The Effects of Overpopulation on the Environment
The world population reached 6 billion, on October 12, 1999. It will
reach 9.3 billion by 2050. The impacts of continued population growth
are already felt by a majority of nations. Overpopulation is the root
cause of most environmental problems. The demands of increasing
population magnify demands for natural resources, clean air and water,
as well as access to wilderness areas. This means an increase in the
demand for living space. The quality of life for future generations
depends on stabilising both domestic and world population.
The dramatic rise, in population has transpired for several reasons;
1) Decreasing death rates in poorer countries, due to medical
enhancements, better nutrition and improved sanitation.
2) Modern agricultural methods, can now sustain the level of food
production, with the level of food demand.
3) High mortality balanced by a high birth rate led to stable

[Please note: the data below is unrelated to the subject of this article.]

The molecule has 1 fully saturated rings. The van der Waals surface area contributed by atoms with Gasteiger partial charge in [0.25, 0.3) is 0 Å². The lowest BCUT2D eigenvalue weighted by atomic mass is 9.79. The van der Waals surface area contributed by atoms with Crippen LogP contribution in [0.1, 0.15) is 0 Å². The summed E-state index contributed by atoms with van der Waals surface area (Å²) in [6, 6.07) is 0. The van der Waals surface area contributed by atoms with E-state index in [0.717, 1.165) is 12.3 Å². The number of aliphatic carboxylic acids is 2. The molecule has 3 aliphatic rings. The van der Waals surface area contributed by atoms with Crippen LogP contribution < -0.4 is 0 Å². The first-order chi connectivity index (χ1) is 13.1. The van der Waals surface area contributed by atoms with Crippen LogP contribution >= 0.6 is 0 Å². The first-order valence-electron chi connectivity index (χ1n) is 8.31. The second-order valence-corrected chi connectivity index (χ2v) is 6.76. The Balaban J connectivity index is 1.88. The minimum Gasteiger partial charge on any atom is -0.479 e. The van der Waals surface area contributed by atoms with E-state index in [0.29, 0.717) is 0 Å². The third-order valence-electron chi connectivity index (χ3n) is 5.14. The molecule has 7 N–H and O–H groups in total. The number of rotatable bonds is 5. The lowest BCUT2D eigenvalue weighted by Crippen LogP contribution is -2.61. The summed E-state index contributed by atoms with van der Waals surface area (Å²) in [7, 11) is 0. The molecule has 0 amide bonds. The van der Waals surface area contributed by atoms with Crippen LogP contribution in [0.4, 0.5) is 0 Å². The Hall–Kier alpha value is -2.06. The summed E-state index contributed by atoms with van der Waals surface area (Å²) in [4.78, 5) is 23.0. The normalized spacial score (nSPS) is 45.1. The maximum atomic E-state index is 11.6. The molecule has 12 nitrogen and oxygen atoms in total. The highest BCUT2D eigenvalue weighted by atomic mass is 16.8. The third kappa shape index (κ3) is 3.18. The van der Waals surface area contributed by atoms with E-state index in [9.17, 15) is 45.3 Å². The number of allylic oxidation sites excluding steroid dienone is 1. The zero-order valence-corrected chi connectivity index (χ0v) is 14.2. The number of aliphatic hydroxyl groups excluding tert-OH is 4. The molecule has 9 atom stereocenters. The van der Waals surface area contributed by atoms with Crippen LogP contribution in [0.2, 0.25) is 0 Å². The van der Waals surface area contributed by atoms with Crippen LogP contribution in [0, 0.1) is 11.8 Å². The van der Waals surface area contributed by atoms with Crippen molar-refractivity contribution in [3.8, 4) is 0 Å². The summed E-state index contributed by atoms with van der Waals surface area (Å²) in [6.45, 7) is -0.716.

populations before the rapid growth in the eighteenth century (the
introduction of modern medicine & agriculture)
4) Religious beliefs that promote large families and lack of education
for women in poorer countries hamper the ability to control
5) Only Western forms of birth control techniques and educational
programs will slow birth rates. In all under-developed countries,
providing basic is education is difficult.
The increase in population is not the only pressure on the enviroment.
Increasing living standards amongst, developed countries, demands more
from the enviroment.
These two factors mean that;
1) Raw materials (including non-renewable energy resources) are
rapidly being used up.
2) More and more waste is being produced.
3) Unless waste is properly handled more pollution will be caused.
When the Earth's population was smaller, the...